The Treasury Department and Internal Revenue Service have issued proposed regulations under Section 170 of the Internal Revenue Code (the “Code”) containing significant limitations on the availability of the charitable contribution deduction in situations where taxpayers receive state or local tax credits in exchange for a contribution to a state or local government.
By way of background, the Tax Cuts and Jobs Act of 2017 (the “Act”) made sweeping changes to the federal income tax laws. For example, the Act amended Section 164 of the Code in a manner so that the itemized deduction for state and local income and property taxes (the “SALT Deduction”) is limited to $10,000 in aggregate for tax periods 2018 through 2025. Unlike the limitation cap placed on the SALT Deduction, the Act did nothing to minimize the deduction for charitable contributions.
Certain states with high property taxes quickly realized that their residents may benefit much more if a portion of their property tax payments were recharacterized in the form a contribution to a state or local government, which is generally included as a charitable contribution under Section 170(c)(1) of the Code. New Jersey is one state where legislation has been enacted permitting residents to receive property tax credits in exchange for contributions made to special accounts established by municipal, county and school districts that will help pay for public services.
The Treasury Department and the Internal Revenue Service view the state legislation as an attempt to circumvent the new limitations placed on the SALT Deduction, and, in response, issued the proposed regulations under Section 170 to address the availability of the charitable contribution deduction when individual taxpayers, trusts and estates participate in these types of tax credit programs.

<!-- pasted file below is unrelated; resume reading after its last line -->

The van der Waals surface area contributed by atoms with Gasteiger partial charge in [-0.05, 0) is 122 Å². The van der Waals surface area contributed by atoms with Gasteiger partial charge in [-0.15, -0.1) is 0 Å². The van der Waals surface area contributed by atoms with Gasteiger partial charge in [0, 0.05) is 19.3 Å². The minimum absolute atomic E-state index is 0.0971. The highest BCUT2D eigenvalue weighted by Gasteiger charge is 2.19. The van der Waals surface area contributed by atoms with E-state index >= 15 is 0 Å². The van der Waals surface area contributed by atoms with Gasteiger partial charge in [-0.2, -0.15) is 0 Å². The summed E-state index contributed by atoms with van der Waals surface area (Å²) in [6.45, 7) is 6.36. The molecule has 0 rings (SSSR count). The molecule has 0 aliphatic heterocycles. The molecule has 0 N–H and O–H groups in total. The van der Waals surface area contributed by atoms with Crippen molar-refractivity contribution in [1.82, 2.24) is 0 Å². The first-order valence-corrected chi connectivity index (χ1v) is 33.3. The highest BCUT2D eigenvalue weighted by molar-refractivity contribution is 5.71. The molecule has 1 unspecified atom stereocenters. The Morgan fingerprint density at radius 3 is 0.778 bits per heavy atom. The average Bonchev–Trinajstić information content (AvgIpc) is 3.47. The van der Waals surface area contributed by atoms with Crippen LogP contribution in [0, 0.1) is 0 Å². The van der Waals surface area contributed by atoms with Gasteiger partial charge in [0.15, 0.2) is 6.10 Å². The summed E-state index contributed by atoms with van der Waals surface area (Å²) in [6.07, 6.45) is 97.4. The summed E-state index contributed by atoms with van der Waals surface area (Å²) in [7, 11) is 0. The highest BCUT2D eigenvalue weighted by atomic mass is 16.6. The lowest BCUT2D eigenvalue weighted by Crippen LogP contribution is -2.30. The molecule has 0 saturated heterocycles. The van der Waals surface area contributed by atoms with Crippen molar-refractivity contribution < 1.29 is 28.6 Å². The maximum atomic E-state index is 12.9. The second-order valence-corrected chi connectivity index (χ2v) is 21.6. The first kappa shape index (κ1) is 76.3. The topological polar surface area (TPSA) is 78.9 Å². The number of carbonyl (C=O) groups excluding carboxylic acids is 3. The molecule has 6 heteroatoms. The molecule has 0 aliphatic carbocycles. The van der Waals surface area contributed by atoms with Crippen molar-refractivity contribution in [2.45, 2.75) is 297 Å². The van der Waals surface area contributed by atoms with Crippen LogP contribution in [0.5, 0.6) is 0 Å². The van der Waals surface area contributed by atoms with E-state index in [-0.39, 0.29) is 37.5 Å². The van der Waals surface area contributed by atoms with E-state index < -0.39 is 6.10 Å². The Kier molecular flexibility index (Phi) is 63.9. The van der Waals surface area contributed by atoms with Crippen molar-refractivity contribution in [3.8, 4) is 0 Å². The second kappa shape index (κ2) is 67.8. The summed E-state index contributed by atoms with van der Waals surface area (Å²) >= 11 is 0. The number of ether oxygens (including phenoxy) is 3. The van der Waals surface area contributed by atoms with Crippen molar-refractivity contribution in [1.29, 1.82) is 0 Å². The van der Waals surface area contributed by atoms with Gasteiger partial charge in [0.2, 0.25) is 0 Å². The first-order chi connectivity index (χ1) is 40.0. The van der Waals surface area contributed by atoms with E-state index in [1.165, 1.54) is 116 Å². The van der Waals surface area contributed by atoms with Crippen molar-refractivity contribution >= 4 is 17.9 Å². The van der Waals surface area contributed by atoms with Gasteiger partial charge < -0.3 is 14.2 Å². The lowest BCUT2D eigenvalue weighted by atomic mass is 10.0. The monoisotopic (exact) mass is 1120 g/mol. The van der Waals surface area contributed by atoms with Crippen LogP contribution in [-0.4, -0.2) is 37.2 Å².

Under the proposed regulations, taxpayers who receive a significant amount of state or local tax credits in exchange for their charitable contribution will not be allowed a full deduction for such contribution as the amount otherwise deductible as a charitable contribution must generally be reduced by the amount of the tax credits received or expected to be received; however, there is a de minimis exception for situations where the amount of tax credits received is less than or equal to 15% of the amount contributed.
The proposed regulations also apply to estates and trusts.
Although the proposed regulations are merely suggestions made for public comment and are not binding on taxpayers unless and until they become final, it is important to note that the proposed regulations are consistent with longstanding tax principles which provide that payment of money generally cannot constitute a charitable contribution if the contributor expects a substantial benefit in return, such as in the case of a quid pro quo.
On September 5, 2018, the Internal Revenue Service issued a News Release to clarify its position that, despite the proposed regulations, business taxpayers who make business-related payments to charities or government entities for which the taxpayers receive state or local tax credits can generally deduct the payments as business expenses.